Joseph Kiwele (1912-November 15, 1961) was a leading musician, educator, and politician in the Katanga Province (now Shaba Region).
Born at Mpala 20 km (12 mi) north of Baudouinville (now Moba), on the shores of Lake Tanganyika, Kiwele went to primary school in his home village. He then went on to Lusaka, 40 km (25 mi) southwest of Boudouinville, for his secondary studies in humanities. He then studied philosophy and theology for five years at the seminary of Baudouinville. Going to Europe for one year, he took courses in harmony, counterpoint, and organ music at the Academy of Liege in Belgium. In 1941-42, after returning home, he taught technical design at the Chemins de Fer du Congo-Supérieur aux Grands Lacs Africains (Great Lakes Railways, CFL) professional school in Albertville (now Kalemie). He then went to Elisabethville (now Lubumbashi) where he was placed in charge of general education and music at the Institut Saint Boniface.
For several years, he played the Elisabethville Cathedral organ and directed the Petits Chanteurs (Children’s Choir) at the Croix de Cuivre (Copper Cross). Besides being able to play any of the great works of such European classical composers as Beethoven, Handel, and Mozart, Kiwele was a composer who wrote many original pieces. He was considered one of the greatest African composers of his time. Kiwele’s most famous work was certainly the “Missa Katanga.” He also wrote “La Katangaise,” the secessionist state of Katanga’s national anthem, which was a hymn to heroes, patriotism, courage, and bravery. Another of Kiwele’s pieces, “Te Deum bantou” was an arrangement of Handel’s Hallelujah Chorus for choir, organ, and African musical instruments. On the occasion of King Baudouin’s visit to the Congo in 1955, he composed the “Hymn to Belgium.” In addition, Kiwele collected and wrote down many traditional songs of Shaba ethnic groups, especially those of the Yeke people.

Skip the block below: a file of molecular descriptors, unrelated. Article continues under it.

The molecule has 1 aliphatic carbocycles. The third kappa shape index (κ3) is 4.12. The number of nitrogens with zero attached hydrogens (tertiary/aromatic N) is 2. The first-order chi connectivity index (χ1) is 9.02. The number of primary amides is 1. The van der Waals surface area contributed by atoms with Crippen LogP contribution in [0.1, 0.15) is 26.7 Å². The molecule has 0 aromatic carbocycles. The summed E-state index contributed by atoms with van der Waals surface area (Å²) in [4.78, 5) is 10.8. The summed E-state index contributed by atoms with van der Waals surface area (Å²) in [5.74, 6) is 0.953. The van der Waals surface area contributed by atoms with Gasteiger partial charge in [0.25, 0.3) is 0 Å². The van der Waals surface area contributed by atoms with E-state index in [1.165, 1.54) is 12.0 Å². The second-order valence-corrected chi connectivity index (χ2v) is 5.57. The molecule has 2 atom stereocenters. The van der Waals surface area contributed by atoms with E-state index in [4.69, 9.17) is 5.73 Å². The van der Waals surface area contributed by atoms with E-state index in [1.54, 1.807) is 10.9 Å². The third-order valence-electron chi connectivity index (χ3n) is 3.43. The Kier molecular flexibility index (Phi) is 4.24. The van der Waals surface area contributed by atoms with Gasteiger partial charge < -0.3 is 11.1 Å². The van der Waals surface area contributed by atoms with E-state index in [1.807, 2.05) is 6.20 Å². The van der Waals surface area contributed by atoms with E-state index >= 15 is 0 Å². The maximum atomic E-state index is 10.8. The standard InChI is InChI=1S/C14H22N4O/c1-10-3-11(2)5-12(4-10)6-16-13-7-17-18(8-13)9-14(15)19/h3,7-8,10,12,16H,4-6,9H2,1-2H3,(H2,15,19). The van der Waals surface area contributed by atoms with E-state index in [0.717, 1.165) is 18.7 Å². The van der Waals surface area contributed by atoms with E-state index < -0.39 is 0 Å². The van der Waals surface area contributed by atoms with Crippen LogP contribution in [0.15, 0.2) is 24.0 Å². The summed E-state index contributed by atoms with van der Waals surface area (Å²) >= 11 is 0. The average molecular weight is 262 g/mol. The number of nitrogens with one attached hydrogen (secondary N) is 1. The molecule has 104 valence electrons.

Joseph Kiwele’s civic and political activities included membership on the council of the Centre Extra-Coutumier (“Council of the Non-Traditional Urban Center”) of Elisabethville and on the Centre d’Études des Problèmes Économiques et Sociaux (“Center for Research on Economic and Social Problems”). He was elected a member of the provincial assembly of Katanga at Baudouinville, and was one of the first Congolese dignitaries to visit Belgium. From July 1960 until his death, he served as Minister of Education and Culture for the state of Katanga, devoting himself to strengthening the Congo Official University. When, in July 1960, this institution became the State University of Elisabethville, he became president of its supreme council.
Joseph Kiwele suffered a cerebral vascular attack in November 1961, and died on November 15 of the same year. He was married and had ten children.
Tshibangu Kabet Musas
L’Essor du Katanga, November 16-20, 1961.
This article was reprinted from The Encyclopaedia Africana Dictionary of African Biography (In 20 Volumes). Volume Two: Sierra Leone-Zaire. Ed. L. H. Ofosu-Appiah. New York: Reference Publications Inc., 1979. All rights reserved.